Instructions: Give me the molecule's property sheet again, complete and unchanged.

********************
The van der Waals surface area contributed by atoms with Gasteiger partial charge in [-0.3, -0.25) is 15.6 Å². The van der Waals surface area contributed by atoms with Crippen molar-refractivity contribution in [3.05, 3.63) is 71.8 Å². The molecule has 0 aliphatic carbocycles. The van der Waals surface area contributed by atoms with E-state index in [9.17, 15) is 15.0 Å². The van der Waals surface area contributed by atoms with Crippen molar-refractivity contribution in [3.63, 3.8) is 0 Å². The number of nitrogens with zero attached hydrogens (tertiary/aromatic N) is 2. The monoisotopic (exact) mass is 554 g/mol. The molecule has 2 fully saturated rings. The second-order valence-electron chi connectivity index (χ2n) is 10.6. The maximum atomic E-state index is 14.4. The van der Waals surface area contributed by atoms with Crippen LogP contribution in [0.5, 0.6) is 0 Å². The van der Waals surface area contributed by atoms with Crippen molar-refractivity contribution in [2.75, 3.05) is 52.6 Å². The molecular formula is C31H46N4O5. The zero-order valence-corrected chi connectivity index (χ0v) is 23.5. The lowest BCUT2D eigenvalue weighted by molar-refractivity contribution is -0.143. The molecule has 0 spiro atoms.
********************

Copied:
The van der Waals surface area contributed by atoms with Gasteiger partial charge in [-0.3, -0.25) is 15.6 Å². The van der Waals surface area contributed by atoms with Crippen molar-refractivity contribution in [3.05, 3.63) is 71.8 Å². The molecule has 0 aliphatic carbocycles. The van der Waals surface area contributed by atoms with E-state index in [9.17, 15) is 15.0 Å². The van der Waals surface area contributed by atoms with Crippen molar-refractivity contribution in [3.63, 3.8) is 0 Å². The number of nitrogens with zero attached hydrogens (tertiary/aromatic N) is 2. The monoisotopic (exact) mass is 554 g/mol. The molecule has 2 fully saturated rings. The second-order valence-electron chi connectivity index (χ2n) is 10.6. The maximum atomic E-state index is 14.4. The van der Waals surface area contributed by atoms with Crippen LogP contribution in [0.5, 0.6) is 0 Å². The van der Waals surface area contributed by atoms with Crippen molar-refractivity contribution in [2.75, 3.05) is 52.6 Å². The molecular formula is C31H46N4O5. The zero-order valence-corrected chi connectivity index (χ0v) is 23.5. The lowest BCUT2D eigenvalue weighted by molar-refractivity contribution is -0.143. The molecule has 0 spiro atoms.